I must create a system, or be enslaved by another man's. I will not reason and compare: my business is to create.

- William Blake

Friday, August 12, 2022

Minimalist B/X IV - Streamlining saves with the Rules Cyclopedia

Here is an optional rule from the Rules Cyclopedia:

These are pretty clear and straightforward. 

But existing saving throws are unnecessarily fiddly.

Wands, for example, are simply not common enough to get a separate category, but even if they were, the save is usually very close to a +2 bonus when compared to spells. They could just say that in the magic item section. It would be more than enough, maybe even superfluous.

And there seems to be no underlying logic behind numbers. I thought that dwarves were comparatively bad at breath weapons because of their short legs... but by level 14 (in B/X), they are better against breath than spells!

Similarly, thieves (who supposedly would have good Dex), do not have particularly good saves against breath weapons, being better against spells, for example.

Anyway, it is not hard to replace old school saving throws for a single saving throw (see Swords and Wizardry) with various ability bonuses. Assuming slightly positive ability scores bonuses*, you might as well use Target 20 and the numbers wouldn't be that far off.

[* Far from certain in B/X or the RC, but expected in AD&D and all modern games]

Anyway, we could use:

Strength: paralysis, petrification, things stopping you from moving.
Intelligence: spells that affect your mind.
Wisdom*: all spells.
Dexterity: dragon breath and anything that allows you to get out of the way.
Constitution: poison (including cloudkill) and things that affect your body without causing HP damage (including polymorph,).
Charisma*: nothing.

There are some problems here. 

Charisma is the least of them - it affects reaction rolls and hirelings, so it is okay if it doesn't affect saves.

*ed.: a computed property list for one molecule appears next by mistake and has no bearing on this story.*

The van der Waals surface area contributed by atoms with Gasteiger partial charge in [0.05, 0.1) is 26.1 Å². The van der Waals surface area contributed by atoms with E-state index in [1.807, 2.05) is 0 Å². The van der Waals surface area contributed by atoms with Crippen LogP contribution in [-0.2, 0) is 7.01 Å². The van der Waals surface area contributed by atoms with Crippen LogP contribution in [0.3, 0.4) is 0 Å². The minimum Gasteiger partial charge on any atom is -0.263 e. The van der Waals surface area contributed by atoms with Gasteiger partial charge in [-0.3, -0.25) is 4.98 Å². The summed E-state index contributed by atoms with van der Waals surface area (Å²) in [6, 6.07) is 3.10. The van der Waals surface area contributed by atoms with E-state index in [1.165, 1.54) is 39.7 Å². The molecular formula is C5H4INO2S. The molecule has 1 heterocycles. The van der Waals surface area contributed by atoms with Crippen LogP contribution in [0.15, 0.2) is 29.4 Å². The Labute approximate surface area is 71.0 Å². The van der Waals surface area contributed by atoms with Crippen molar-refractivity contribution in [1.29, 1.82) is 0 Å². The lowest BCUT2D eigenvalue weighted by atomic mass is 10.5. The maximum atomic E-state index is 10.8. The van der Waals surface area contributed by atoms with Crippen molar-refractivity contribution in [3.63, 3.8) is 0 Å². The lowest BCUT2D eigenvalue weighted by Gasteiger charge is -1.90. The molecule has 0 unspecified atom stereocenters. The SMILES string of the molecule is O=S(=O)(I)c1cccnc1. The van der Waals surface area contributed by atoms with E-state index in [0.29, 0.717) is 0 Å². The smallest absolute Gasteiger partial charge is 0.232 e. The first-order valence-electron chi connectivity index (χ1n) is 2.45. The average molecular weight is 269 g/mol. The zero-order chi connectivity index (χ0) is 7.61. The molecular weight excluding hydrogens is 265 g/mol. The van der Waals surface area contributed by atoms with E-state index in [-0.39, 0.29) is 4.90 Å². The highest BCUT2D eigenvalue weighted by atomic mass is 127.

Wisdom, on the other hand, does nothing but give a a bonus to save against spells. Notice that saves against spells are usually a bit harder then most saves, and this rule puts them closer to existing saves... thus negating, once again, the need for separate saves. 

Conversely, the death save is usually easier than most... but the lack of an ability bonus makes it closer to other saves.

Let's consider another option: a single mental defense. Strength and Constitution apply as written. Dexterity also applies against spells that can be dodged. But you have a single bonus against spells that cannot be dodged, which is Wisdom. Intelligence is still useful for languages, Charisma for reactions, etc.

Of course, with ability checks, all abilities have purpose regardless of saves. Ability checks work very well, with one caveat - not everybody likes a "roll under" mechanic in a "roll over" game. But that is the subject for another post.

I don't know. I'm think Fort/Reflex/Will makes sense after all. But a single saving throw might be even better.

(BTW, I might actually write a "minimalist B/X" one day. There is a draft in my public folder. I still love Dark Fantasy Basic but I want to have a single volume that contains everything you need to play the game AND is even more compatible with existing OSR material. Let's see.).

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  1. One of the axioms of my current rules was to bring everything back to the six characteristics and how they interact with the world. One of these aspects was saving throws, where the following associations are used:

    Strength: Save vs Paralysation and Petrification
    Constitution: Save vs Poison and Death
    Dexterity: Save vs Breathe and Blast
    Intelligence: Save vs Magical Devices
    Wisdom: Save vs Magic and Spells
    Charisma: Save vs Fear and Charm

    If you have the possibility of multiple saves then you can choose one which reflects how you react to the attack.

    I don't (at the moment) do a direct save against the characteristic, but use the appropriate modifier to the save. That's because the class also grants a bonus to the saving throws of which it has a prime requisite.

    So fighters (Strength) get a natural +2 save against Paralysis and Petrification, whilst an Assassin (Strength/Dexterity) gets a +1 save versus Paralysis and Petrification and +1 versus Blast and Breathe.

    Since characteristics naturally increase in my game every level (in a semi-random manner) I suspect I may revert to a direct characteristic tests, since it actually does a good job of mimicking the standard saving throw increases (something that was a root cause of Gygax' complaints about characteristic tests).

    Fear and Charm was introduced as a sixth saving throw mainly because "level-draining" undead (having failed in their original intent of scaring the players) now directly scare the player characters. Although it does mean that every characteristic has a saving throw, which was a bonus. [Charisma is Force applied to Spirituality in my game.]

    1. Nice! Having a save for every ability is neat. I went this way with DFB. And I agree, increasing ability scores solves a lot of problems.